60. Therese Raquin by Emile Zola
61. Germinal by Emile Zola
62. A Handful of Dust by Evelyn Waugh
63. The Loved One by Evelyn Waugh
64. Men at Arms by Evelyn Waugh
65. Scoop by Evelyn Waugh
66. In the Mountains by Elizabeth von Arnim
67. The Pastor’s Wife by Elizabeth von Arnim
68. Introduction to Sally by Elizabeth von Arnim

Alone in Berlin by Hans Fallada

 Alone in Berlin cover

Alone in Berlin by Hans Fallada was a completely random choice by me at the library. The book was first published in 1947 and although it’s a Penguin Modern Classic, I had never heard of it.

What a read it is! Given the subject matter it is obviously not a comfy read in fact it’s really quite horrific in parts, especially when you realise that a lot of it was based on actual happenings.

The setting is Berlin in 1940. It’s a city full of fear, run by thugs and gangsters in various uniforms, with spies everywhere. Many of the people are Nazi Party members, often just so they can get a decent job, but then they are expected to contribute so much money to various Nazi funds. It’s quite similar to the austerity that the British government likes to control those of us in the UK with – only worse.

But some of the people are tired of living in fear and when Otto Quangel’s soldier son is killed it’s the last straw for him. He has to do something to fight against the Nazis and decides that the best thing he can do is write postcards criticising the Nazis and the war and leaving them around Berlin, thinking that they will be passed around by whoever finds them. His wife Anna thinks that they should be doing more than that but as he would be executed if he was caught she agrees that it is enough and ends up helping him.

Sadly almost all of the postcards are handed in to the Gestapo as soon as they are found. Everyone is too terrified to have something like that in their possession. Gestapo Inspector Escherich has the job of tracking down the perpetrator, and his superiors aren’t impressed that it is taking him so long to do it, he’s living in fear of being sent to a concentration camp if he can’t find the culprit.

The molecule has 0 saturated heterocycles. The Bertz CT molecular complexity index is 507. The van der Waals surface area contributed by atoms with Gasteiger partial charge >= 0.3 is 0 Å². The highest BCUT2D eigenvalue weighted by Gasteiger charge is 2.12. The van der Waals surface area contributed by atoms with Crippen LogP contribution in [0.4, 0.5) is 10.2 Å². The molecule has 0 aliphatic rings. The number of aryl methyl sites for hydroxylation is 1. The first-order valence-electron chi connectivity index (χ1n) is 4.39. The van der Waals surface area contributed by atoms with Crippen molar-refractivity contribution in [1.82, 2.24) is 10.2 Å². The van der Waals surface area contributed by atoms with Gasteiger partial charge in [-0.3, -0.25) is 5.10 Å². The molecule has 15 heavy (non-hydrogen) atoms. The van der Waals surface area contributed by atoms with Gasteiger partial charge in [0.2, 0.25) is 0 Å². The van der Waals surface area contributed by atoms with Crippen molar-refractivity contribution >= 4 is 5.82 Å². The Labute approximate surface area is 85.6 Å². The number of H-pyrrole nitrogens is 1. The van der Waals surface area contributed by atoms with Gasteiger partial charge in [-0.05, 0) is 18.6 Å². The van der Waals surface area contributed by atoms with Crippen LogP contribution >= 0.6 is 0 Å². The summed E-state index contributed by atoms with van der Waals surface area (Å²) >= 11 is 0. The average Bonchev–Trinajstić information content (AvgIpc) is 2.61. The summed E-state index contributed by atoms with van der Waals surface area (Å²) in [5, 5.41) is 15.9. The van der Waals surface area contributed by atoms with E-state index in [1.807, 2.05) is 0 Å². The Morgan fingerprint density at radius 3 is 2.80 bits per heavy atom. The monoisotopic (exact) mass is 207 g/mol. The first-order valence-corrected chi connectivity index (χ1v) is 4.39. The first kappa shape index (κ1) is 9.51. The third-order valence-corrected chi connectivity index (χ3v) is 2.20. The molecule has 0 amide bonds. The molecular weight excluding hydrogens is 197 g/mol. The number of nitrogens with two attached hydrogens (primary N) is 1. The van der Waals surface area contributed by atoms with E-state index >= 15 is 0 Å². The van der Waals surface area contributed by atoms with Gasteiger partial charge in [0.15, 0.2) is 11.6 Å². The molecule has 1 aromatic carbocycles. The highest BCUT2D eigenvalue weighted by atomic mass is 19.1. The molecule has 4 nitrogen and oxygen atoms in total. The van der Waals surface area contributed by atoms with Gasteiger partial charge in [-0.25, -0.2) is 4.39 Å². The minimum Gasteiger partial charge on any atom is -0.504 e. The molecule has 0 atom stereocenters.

Meanwhile the other inhabitants in their tenement block are brought into the story. Mrs Rosenthal is an old Jewish woman, on her own now since her husband was taken away by the Gestapo. The Persickes are red hot Nazi thugs, drunken and violent and keen to get their hands on Mrs Rosenthal’s possessions.

Alone in Berlin tells how the Nazis got a grip on the German people in 1933 and by the time they started taking over other countries their own people were also well under control. Of course lots of them were very enthusiastic Nazis but those who weren’t had to keep their heads down, otherwise they would lose them!

It had never occurred to me before that while people in the UK were having to live with harsh rationing, a lot of Germans were enjoying the good life as so much stuff had been looted from the countries that they were over-running.

This is a great read but Hans Fallada got the idea for it from an actual couple who did exactly what Otto and Anna had done, and came to a similar end – a horrible thought.

The author had quite a wild life himself, with alcoholism and drug addiction. I’ll definitely be seeking out his other books.

This book is a Penguin Modern Classic so I read this one for the Classics Club.

Introduction to Sally by Elizabeth von Arnim

Introduction to Sally cover

Introduction to Sally by Elizabeth von Arnim was published in 1926, but of course von Arnim was being coy about it as it only has that
“BY THE AUTHOR OF “ELIZABETH AND HER GERMAN GARDEN” tag.

To begin with I thought this was going to be a sort of Pygmalion/My Fair Lady rewrite but it turned out to be quite different.

Mr Pinner is a shopkeeper and is married to a very pretty woman and they live in London. After ten years of marriage they still have no children which is a huge sadness to Mr Pinner in particular, that coupled with the fact that Mrs Pinner is argumentative leads him to think that given his time again he wouldn’t have married her. Eventually Mrs Pinner does get pregnant and has a little girl who turns out to be even prettier than her mother. Mr Pinner wants to call her Salvation as he feels she has saved their marriage as Mrs Pinner is now too taken up with her baby to quarrel about anything. They compromise and call her Salvatia, but of course that is shortened to Sally, much to her parents’ annoyance.